Adding Alfalfa to Corn-Soybean Rotation can Increase Profit, Reduce Nitrate Leaching
Wellhead protection areas of many Nebraska towns have been threatened with high aquifer nitrate levels. Alfalfa in rotation with annual crops has long been recognized as a means to reduce nitrate leaching.
Research has shown that in a 9- or 10-year rotation cycle with five years of corn and soybean rotation and four or five years of alfalfa, mean profit was 9% more with alfalfa in the rotation than with a continuous corn-soybean rotation for owned land. Applied fertilizer-N may be reduced by 66% with alfalfa in the rotation. In addition, alfalfa roots can be expected to deplete soil nitrate to a 10-foot depth (Kranz, et al., 2005).
Alfalfa will use the nitrate applied in irrigation water, reducing nitrate in the aquifer. If an average of 16 inches per year of irrigation water with 15 ppm nitrate-N is applied during a five-year stage of the alfalfa in a 10-year rotation cycle, about 270 lbs/ac of nitrate-N would be removed from the aquifer. If the alfalfa crop reduces soil nitrate-N to a 10-foot depth by an average of 5 ppm, about 240 lbs/ac of nitrate-N would be removed from the soil. Addition of alfalfa to the rotation may be a cost-effective means of reducing aquifer nitrate concentrations.
A spreadsheet calculator was developed to compare the profitability of rotations that include alfalfa with the corn-soybean or corn-soybean-wheat rotations. The rotations compared were:
- Continuous corn-soybean (C:S) rotation;
- Alfalfa (A) summer-sown following oats (O) (10-year rotation of C:S:C:S:O:A:A:A:A:A:C:S:C:S:O:A….);
- Alfalfa (A) spring-sown following corn (9-year rotation of C:S:C:S:C:A:A:A:A:C:S:C:S:C:A….); and,
- Alfalfa (A) spring-sown following corn (10-year rotation of C:S:C:S:C:A:A:A:A:A:C:S:C:S:C:A….).
The calculations were done for irrigated production in Knox County. Assumed yields were:
- 220 bu/ac for corn following soybean;
- 231 bu/ac for corn following alfalfa;
- 60 bu/ac for soybean;
- 3.5 t/ac with late summer sowing and 2.5 t/ac with spring sowing for first year of alfalfa; and
- 6 t/ac for other years of alfalfa.
Grain prices used were: $3.50/bu for corn; $8/bu for soybean; and $125/t for alfalfa hay. Calculations were for rental and for owned land, and for no-till and tilled. Costing was at custom rates for all oat and alfalfa operations and with grower owned equipment for corn and soybean operations.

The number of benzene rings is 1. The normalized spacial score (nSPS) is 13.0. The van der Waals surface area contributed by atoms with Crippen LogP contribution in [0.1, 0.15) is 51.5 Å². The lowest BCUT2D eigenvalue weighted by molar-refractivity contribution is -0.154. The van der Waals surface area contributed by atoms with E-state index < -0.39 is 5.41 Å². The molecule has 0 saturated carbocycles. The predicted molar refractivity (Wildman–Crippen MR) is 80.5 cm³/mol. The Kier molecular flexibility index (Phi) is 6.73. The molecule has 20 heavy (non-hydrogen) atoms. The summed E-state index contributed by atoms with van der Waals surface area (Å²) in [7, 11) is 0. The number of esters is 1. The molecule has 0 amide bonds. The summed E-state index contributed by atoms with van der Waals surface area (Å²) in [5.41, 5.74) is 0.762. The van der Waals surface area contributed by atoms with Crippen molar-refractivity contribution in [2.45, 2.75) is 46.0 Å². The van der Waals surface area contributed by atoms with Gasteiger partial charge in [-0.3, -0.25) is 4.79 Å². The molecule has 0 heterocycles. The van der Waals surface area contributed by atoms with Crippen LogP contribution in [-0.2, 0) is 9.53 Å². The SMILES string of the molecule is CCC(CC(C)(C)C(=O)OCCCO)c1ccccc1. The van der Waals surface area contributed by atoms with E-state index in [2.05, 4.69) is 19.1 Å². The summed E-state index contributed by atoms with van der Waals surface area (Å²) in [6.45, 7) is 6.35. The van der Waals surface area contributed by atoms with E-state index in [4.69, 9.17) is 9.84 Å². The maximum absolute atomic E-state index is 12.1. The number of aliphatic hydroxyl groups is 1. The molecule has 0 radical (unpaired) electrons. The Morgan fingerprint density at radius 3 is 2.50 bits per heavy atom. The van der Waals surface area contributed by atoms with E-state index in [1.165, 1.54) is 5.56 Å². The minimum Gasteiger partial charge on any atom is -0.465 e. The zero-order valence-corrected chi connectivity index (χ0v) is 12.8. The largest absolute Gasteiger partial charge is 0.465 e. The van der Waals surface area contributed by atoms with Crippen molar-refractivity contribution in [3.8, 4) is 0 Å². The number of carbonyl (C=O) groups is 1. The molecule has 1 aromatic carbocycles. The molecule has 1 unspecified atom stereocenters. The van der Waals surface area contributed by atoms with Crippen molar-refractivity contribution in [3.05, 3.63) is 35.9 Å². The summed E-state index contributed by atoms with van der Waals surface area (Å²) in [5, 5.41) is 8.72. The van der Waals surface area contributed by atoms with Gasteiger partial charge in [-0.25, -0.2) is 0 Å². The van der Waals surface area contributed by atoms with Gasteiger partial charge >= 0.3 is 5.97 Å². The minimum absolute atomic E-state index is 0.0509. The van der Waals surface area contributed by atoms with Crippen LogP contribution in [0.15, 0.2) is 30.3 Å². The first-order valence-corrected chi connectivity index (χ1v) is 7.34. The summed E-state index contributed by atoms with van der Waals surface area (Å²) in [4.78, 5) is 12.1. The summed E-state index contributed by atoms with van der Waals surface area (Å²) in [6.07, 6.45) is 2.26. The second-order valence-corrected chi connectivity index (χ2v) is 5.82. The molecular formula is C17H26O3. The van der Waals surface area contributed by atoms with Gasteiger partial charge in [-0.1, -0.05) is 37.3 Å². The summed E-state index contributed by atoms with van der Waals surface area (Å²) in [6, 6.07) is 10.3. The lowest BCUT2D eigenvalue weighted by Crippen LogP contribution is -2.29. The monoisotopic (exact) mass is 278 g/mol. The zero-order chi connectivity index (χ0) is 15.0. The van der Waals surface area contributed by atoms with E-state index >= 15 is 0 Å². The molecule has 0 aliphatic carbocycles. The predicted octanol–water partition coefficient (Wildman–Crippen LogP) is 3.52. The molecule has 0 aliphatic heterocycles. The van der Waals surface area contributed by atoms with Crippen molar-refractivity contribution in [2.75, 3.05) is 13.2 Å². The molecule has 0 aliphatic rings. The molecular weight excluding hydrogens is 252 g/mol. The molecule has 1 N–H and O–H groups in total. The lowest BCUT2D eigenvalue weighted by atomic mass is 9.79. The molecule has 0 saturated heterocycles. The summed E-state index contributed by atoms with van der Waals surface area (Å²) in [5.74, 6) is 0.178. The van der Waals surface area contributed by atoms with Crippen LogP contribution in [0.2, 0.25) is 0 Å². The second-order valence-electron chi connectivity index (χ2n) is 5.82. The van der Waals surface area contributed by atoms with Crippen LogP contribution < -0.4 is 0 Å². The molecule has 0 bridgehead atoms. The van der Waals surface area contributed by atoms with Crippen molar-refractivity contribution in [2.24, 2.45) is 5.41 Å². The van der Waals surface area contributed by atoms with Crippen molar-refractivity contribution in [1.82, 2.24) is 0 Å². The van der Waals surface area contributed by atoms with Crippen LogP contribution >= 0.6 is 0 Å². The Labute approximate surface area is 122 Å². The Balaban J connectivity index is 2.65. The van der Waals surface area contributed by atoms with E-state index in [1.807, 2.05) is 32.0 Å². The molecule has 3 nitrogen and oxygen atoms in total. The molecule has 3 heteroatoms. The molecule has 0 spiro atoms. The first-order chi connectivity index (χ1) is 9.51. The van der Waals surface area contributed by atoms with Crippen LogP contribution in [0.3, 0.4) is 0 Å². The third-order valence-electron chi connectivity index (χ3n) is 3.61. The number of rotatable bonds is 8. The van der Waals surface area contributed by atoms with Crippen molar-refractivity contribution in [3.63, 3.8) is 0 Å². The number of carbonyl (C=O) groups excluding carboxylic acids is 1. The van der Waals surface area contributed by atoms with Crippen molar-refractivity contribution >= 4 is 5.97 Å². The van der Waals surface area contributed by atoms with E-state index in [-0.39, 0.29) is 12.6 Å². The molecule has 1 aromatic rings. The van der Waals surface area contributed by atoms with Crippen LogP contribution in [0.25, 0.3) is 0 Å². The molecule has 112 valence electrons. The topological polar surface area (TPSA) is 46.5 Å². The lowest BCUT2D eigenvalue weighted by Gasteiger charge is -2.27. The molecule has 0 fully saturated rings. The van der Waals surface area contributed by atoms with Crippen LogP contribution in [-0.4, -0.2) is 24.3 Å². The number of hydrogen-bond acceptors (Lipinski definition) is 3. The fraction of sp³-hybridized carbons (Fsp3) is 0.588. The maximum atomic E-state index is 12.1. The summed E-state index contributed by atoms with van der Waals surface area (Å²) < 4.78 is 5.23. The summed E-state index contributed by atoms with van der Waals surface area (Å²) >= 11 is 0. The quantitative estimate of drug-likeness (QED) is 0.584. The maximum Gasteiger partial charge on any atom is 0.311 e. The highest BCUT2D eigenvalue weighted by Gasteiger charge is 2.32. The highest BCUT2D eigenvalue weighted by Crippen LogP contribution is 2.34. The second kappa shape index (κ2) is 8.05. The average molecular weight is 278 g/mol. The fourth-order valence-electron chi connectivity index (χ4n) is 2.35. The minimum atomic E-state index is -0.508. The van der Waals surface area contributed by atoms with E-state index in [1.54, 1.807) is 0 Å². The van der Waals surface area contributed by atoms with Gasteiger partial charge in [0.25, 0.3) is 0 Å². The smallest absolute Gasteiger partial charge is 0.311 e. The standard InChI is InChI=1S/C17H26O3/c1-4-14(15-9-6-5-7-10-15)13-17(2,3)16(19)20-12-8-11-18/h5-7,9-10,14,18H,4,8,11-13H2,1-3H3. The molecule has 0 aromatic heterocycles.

Rotations with alfalfa had an average of 7% more profit than the corn-soybean rotation. With no consideration of federal farm program disaster payments or crop insurance indemnities.2 The mean net profit was $-24.39/ac for the corn-soybean rotation and $-12.80/ac for rotations with alfalfa for rented land at $250/ac, and $160.61/ac for C:S and $172.20/ac for rotations with alfalfa for owned land. The most profitable rotation was No. 4 (alfalfa (A) spring-sown following corn in a 10-year rotation of C:S:C:S:C:A:A:A:A:A:C:S:C:S:C:A).
In conclusion, there is an opportunity to reduce the loss of nitrate to aquifers and increase the extraction of nitrate from aquifers by including alfalfa in crop rotations while improving profitability.
Kranz, W.L., C.A. Shapiro, B.E. Anderson, M.C. Brumm, M. Mamo. Effect of swine lagoon water application rate and alfalfa harvest frequency on dry matter production and N harvest. 2005. Applied Engineering in Agriculture. 22(2):211-216. Depletion of soil nitrate-N with alfalfa was studied at the University of Nebraska-Lincoln Haskell Agricultural Laboratory near Concord.
2Traditional USDA-Farm Service Agency (FSA) farm programs account for historical base acres instead of actual plantings when determining disaster assistance. Incorporating alfalfa in a crop rotation does not limit the ability to participate in federal disaster programs as the payment would be the same regardless of the qualified disaster assistance. Crop insurance indemnities will vary based upon the actual crops planted and change in market prices throughout the growing season. Future indemnities remain hard to predict due to uncertainties in farm-level yields and prices.